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October 7, 2021 5:14 pm
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Israel Study Shows Waning Effectiveness of Pfizer Vaccine Six Months After Second Dose

avatar by Sharon Wrobel

Israeli Prime Minister Naftali Bennett receives a third shot of coronavirus disease (COVID-19) vaccine as Israel launches booster shots for over 40 year-olds in Kfar Saba, Israel August 20, 2021. REUTERS/Ronen Zvulun

Israeli researchers have conducted a study among healthcare workers showing a significant decline in COVID-19 antibodies six months after they received the second shot of the Pfizer-BioNTech vaccine.

The study, conducted by researchers at Israel’s Sheba Medical Center, found a substantial waning of neutralizing antibody titers, especially among fully vaccinated men versus women, people over 65, and immunosuppressed individuals.

“We found that a significant and rapid decrease in humoral [immune] response to the BNT162b2 vaccine was observed within months after vaccination. The decrease in neutralizing antibody titers was brisk initially, in the period of up to 70 to 80 days, but slowed thereafter,” according to the study published Wednesday in the New England Journal of Medicine.

The study noted that many vaccines — for example those against measles, mumps, and rubella — have shown a 5-10% decrease in neutralizing antibody levels each year.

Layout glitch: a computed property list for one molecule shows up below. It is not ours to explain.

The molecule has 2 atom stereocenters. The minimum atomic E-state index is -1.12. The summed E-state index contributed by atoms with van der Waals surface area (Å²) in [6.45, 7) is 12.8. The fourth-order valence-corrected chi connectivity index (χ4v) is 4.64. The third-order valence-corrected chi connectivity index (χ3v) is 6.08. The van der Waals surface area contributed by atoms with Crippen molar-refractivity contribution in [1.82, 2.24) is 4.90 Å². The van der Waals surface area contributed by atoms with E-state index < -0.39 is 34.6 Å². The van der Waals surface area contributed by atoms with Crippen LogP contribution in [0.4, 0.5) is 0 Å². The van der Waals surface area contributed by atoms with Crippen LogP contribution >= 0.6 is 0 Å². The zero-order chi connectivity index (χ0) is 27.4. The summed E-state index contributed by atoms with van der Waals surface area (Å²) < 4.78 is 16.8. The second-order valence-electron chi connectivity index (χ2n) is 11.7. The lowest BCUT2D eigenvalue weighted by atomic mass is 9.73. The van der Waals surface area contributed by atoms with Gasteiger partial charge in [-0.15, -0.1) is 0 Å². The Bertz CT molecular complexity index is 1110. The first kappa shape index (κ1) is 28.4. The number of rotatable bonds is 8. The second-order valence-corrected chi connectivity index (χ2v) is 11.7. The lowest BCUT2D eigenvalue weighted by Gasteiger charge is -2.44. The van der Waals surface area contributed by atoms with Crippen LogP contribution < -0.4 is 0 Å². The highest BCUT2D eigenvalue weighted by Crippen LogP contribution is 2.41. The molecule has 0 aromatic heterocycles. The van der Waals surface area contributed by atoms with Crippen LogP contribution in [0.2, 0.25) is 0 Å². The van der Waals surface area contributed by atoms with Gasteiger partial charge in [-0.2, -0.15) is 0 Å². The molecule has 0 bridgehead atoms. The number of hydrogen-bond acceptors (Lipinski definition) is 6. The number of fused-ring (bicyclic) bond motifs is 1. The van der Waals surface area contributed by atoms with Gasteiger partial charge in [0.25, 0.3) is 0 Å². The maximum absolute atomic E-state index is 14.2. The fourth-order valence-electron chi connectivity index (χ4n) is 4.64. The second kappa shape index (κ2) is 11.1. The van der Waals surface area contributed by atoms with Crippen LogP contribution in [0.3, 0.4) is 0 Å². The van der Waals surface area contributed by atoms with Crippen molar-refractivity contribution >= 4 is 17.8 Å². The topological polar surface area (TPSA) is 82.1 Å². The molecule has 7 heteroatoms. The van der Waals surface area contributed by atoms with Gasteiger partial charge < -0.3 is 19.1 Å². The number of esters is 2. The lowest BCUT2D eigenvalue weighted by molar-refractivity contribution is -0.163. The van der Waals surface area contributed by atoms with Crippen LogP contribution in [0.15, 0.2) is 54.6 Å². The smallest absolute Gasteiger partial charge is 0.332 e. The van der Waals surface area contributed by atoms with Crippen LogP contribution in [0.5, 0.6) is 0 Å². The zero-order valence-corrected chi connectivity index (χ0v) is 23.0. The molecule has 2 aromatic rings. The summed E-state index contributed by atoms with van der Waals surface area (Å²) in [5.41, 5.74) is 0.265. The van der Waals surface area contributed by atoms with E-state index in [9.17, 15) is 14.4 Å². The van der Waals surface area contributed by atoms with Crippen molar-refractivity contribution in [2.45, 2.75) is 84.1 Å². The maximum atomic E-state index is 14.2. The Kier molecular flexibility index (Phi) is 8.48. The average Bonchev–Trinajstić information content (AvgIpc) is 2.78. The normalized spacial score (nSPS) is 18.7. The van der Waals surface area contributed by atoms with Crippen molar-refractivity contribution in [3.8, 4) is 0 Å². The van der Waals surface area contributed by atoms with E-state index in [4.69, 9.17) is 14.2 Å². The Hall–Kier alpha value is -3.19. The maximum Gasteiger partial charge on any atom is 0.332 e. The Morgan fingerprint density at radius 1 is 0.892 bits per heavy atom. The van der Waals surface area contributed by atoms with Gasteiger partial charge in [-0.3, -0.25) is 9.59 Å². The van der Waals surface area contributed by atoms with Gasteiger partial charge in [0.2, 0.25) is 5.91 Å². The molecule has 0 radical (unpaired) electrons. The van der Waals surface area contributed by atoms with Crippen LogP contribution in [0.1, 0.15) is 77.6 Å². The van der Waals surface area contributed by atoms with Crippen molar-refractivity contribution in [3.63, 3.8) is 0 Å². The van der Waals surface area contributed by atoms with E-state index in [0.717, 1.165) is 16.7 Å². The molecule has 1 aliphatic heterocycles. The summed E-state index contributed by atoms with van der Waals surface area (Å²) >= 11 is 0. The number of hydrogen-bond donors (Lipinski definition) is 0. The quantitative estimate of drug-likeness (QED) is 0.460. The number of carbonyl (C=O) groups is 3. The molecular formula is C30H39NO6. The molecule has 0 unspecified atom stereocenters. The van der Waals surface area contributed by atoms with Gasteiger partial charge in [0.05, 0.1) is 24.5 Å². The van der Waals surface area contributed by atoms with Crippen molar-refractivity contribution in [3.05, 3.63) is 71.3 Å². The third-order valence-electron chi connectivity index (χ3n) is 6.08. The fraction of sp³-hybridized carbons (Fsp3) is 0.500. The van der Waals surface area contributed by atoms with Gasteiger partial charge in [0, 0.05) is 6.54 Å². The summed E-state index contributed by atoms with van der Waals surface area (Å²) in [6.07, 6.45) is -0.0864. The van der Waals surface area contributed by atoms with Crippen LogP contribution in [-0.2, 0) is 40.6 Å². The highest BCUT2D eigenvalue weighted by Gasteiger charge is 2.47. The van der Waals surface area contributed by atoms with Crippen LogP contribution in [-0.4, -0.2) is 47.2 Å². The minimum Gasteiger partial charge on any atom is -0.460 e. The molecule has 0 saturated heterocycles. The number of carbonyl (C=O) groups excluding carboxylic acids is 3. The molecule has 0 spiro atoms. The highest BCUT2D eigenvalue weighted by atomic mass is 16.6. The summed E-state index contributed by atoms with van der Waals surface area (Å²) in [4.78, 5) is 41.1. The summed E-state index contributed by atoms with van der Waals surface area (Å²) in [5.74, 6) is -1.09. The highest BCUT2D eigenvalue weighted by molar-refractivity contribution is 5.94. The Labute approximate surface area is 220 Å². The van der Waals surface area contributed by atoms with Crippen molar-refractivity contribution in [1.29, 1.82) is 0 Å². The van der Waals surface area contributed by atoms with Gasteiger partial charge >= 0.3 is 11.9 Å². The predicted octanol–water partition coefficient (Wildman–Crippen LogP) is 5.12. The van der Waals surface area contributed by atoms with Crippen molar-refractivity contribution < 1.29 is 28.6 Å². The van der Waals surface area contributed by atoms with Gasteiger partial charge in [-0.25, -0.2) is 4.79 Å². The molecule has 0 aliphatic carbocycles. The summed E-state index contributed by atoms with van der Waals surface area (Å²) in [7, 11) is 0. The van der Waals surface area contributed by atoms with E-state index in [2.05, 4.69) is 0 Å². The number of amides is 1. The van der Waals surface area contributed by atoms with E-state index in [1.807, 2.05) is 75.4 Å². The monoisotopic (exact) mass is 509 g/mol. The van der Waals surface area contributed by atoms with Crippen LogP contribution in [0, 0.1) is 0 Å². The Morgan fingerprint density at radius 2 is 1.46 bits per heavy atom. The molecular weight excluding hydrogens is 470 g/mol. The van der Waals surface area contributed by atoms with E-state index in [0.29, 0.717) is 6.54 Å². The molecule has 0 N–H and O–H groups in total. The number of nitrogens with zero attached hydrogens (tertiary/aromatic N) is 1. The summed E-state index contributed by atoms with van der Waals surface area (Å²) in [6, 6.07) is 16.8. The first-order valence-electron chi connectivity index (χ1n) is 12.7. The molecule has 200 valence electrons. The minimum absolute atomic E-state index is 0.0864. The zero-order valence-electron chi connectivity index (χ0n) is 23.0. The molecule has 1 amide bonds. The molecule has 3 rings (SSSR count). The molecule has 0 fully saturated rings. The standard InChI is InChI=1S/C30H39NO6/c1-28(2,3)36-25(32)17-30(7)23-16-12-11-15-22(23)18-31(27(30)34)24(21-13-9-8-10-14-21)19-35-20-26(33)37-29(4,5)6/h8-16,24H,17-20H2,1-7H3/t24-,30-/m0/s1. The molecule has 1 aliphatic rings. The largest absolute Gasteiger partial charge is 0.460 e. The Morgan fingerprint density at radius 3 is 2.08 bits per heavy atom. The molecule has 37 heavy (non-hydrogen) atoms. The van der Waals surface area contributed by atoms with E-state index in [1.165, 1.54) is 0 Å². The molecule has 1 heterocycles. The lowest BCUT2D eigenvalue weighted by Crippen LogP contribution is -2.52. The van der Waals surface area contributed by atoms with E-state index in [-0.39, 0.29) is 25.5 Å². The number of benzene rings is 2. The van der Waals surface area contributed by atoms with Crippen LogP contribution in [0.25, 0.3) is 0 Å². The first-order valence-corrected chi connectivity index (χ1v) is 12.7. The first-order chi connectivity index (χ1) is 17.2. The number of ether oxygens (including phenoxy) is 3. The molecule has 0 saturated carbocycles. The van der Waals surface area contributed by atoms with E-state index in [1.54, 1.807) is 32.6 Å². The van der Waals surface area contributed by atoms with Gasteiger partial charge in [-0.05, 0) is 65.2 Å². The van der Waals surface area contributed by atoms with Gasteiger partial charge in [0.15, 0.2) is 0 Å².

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Conversely, the study also found that obese participants had a 31% increase in neutralizing antibody levels after the six-month testing period, as compared with non-overweight participants.

The research was based on a six-month prospective study involving 4,868 fully vaccinated healthcare workers who had their response tested monthly from December 19, 2020, to July 9, 2021, for the presence of anti-spike IgG and neutralizing antibodies.

“Overall, the accumulating evidence from our study shows that long-term humoral response and vaccine effectiveness in previously infected persons were superior to that in recipients of two doses of vaccine,” the authors wrote.

The findings suggest support for Israel’s booster shot campaign, which the country kicked off as it experienced a decline in immunity against COVID-19 some six months into high vaccination rates.

Israel has been a frontrunner in administering Pfizer/BioNtech booster shots, starting with members of at risk groups in July and, by the end of August, to anyone above the age of 12. About 37% of Israel’s 9.4 million population has received a booster shot.

“As this pandemic continues to evolve, the importance of determining immune correlates of protection after vaccination becomes clearer. Strategies to prolong host immunity need to be evaluated in order to protect the population against SARS-CoV-2 and its variants,” the study concluded.

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